# Derivative of the trace of $e^{-\beta \mathbf{A}}$

I'm trying to compute the derivative with respect to an inverse temperature parameters $\beta$ of a density matrix that has the following form:

$$\rho(\beta,\mathbf{A}) = \frac{e^{-\beta \mathbf{A}}}{\mathrm{Tr}[e^{-\beta \mathbf{A}}] }$$

where the Hamiltonian is specified by an Hermitian matrix $\mathbf{A}$. How can I compute the following derivative?

$$\frac{\partial}{\partial \beta} \left( \frac{e^{-\beta \mathbf{A}}}{\mathrm{Tr}[e^{-\beta \mathbf{A}}] } \right)$$

$\mathrm{Tr}$ is the trace operator, and the exponential is here meant as matrix exponential. I think that the derivative of the numerator is simply:

$$\frac{\partial}{\partial \beta}e^{-\beta \mathbf{A}} = -\mathbf{A}e^{-\beta \mathbf{A}}$$

but, I'm not sure this is correct. Is there available at least some book where the basic rules of calculus of matrix functions are available?

• What makes you think that $A$ and $e^A$ don't commute?
– Omry
Mar 6, 2017 at 15:24
• Good observation, in fact they commute. math.stackexchange.com/questions/81386/… Mar 6, 2017 at 15:28
• By functional calculus, $e^{-\beta A}$ is a densely defined operator for any self-adjoint $A$. The derivative can be taken (again on a dense domain), and yields the sought result. If both $e^{-\beta A}$ and $-Ae^{-\beta A}$ are trace class, then you can use the product rule to take the derivative of the product as well. Mar 6, 2017 at 15:40
• Therefore is my computation correct? I'm also interested in computing the trace (the denominator), is correct to say that $\frac{\partial}{\partial \beta} \mathrm{Tr}[e^{-\beta \mathbf{A}}] = \mathrm{Tr}[\frac{\partial}{\partial \beta} e^{-\beta \mathbf{A}}] = \mathrm{Tr}[-\mathbf{A}e^{-\beta \mathbf{A}}]$? Mar 6, 2017 at 16:08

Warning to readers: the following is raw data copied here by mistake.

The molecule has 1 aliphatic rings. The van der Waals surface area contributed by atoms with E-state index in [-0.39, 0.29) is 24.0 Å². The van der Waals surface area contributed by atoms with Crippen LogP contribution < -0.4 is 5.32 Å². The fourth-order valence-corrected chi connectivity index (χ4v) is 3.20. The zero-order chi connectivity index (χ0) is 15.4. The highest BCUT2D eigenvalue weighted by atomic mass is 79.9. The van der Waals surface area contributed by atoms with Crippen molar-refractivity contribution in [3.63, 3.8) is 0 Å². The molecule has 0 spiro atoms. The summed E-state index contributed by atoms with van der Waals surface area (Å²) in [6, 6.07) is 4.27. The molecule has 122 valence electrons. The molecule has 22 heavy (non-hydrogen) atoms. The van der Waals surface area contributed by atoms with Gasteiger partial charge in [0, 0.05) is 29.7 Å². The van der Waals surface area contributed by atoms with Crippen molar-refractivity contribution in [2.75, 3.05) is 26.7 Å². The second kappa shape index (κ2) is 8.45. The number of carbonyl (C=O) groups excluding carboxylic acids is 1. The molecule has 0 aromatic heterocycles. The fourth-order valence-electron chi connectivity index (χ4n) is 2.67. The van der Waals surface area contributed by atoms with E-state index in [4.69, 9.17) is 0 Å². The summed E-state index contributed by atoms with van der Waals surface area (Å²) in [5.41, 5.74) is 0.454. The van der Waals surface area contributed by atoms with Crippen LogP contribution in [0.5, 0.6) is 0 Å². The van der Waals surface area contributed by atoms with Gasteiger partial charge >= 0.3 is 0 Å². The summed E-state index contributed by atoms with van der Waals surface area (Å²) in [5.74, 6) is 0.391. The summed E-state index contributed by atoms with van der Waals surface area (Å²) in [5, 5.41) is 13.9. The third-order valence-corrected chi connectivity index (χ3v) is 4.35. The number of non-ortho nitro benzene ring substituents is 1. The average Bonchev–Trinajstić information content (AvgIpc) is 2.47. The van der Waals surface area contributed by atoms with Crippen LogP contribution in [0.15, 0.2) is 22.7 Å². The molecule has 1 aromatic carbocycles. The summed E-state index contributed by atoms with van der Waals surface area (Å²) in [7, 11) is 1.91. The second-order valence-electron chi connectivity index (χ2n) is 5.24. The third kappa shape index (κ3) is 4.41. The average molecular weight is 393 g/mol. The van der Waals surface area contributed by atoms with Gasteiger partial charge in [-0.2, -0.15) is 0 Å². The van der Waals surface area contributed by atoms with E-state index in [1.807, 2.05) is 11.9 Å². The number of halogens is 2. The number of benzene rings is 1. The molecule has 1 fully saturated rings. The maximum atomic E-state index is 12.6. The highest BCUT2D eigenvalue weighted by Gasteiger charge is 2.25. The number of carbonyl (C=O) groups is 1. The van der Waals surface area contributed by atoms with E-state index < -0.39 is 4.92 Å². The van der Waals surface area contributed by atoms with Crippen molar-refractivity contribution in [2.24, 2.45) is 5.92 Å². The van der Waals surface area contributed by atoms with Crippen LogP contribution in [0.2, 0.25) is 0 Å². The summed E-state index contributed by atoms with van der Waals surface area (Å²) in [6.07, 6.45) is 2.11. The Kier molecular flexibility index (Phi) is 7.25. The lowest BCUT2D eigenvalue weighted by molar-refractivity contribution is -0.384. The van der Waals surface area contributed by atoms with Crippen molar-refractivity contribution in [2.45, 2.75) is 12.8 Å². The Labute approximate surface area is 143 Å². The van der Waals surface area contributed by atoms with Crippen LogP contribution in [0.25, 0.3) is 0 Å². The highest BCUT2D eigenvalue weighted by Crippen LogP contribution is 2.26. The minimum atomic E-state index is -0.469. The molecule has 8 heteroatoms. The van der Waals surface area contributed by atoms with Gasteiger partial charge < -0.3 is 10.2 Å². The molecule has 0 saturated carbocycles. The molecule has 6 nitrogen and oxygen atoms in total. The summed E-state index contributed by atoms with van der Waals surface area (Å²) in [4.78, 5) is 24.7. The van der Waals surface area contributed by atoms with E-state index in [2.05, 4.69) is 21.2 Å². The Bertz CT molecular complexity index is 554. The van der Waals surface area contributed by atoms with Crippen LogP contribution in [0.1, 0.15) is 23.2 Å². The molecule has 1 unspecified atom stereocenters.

• Yes, provided that you are careful with domains and everything is trace class. The fact that you can put the derivative inside the trace is essentially a consequence of linearity of the trace, and dominated convergence. Mar 6, 2017 at 16:18

A Hermitian matrix is normal and hence diagonalizable, so choose a diagonalizing eigenbasis where simultaneously $\mathbf{I} = \sum_{n=0}^{\infty} |a_n\rangle\langle a_n|$ and $\mathbf{A} |a_n\rangle = a_n|a_n\rangle.$ In this eigenbasis, $$e^{-\beta\mathbf{A}} = \sum_{n=0}^{\infty} e^{-\beta a_n} ~|a_n\rangle\langle a_n|,$$and the trace operator works out, by its linearity and cyclicity properties, to be simply$$\operatorname{Tr}\mathbf{M} = \operatorname{Tr}(\mathbf{I}~\mathbf{M}) = \sum_{n=0}^\infty\operatorname{Tr} \big(|a_n\rangle\langle a_n|~\mathbf{M} \big) = \sum_{n=0}^\infty\operatorname{Tr} \big(\langle a_n|~\mathbf{M}|a_n\rangle \big) = \sum_{n=0}^\infty\langle a_n|~\mathbf{M}|a_n\rangle.$$So your density matrix can be rewritten in terms of non-matrix quantities as, $$\rho = \frac{e^{-\beta\mathbf{A}}}{\operatorname{Tr}e^{-\beta\mathbf{A}}} = \left(\sum_{m=0}^\infty e^{-\beta a_m}\right)^{-1}~\sum_{n=0}^\infty {e^{-\beta a_n}}|a_n\rangle\langle a_n|,$$and by the normal product rule you get $$\begin{array}{rl}\frac{\partial\rho}{\partial \beta} &=~ \left(\sum_m e^{-\beta a_m}\right)^{-2}~~\sum_\ell e^{-\beta a_\ell} a_\ell~~\sum_n {e^{-\beta a_n}}|a_n\rangle\langle a_n| \\ &-~~~ \left(\sum_m e^{-\beta a_m}\right)^{-1}~\sum_n a_n e^{-\beta a_n}|a_n\rangle\langle a_n|.\end{array}$$You can then rewrite this in basis-independent notation as $$\frac{\partial\rho}{\partial \beta} = - \frac{\operatorname{Tr}(e^{-\beta\mathbf{A}}) ~\mathbf{A}~e^{-\beta\mathbf{A}} ~-~ \operatorname{Tr}(\mathbf{A} e^{-\beta\mathbf{A}})~e^{-\beta\mathbf{A}}}{\left(\operatorname{Tr} e^{-\beta\mathbf{A}}\right)^2},$$so that it looks like the quotient rule, if you wish.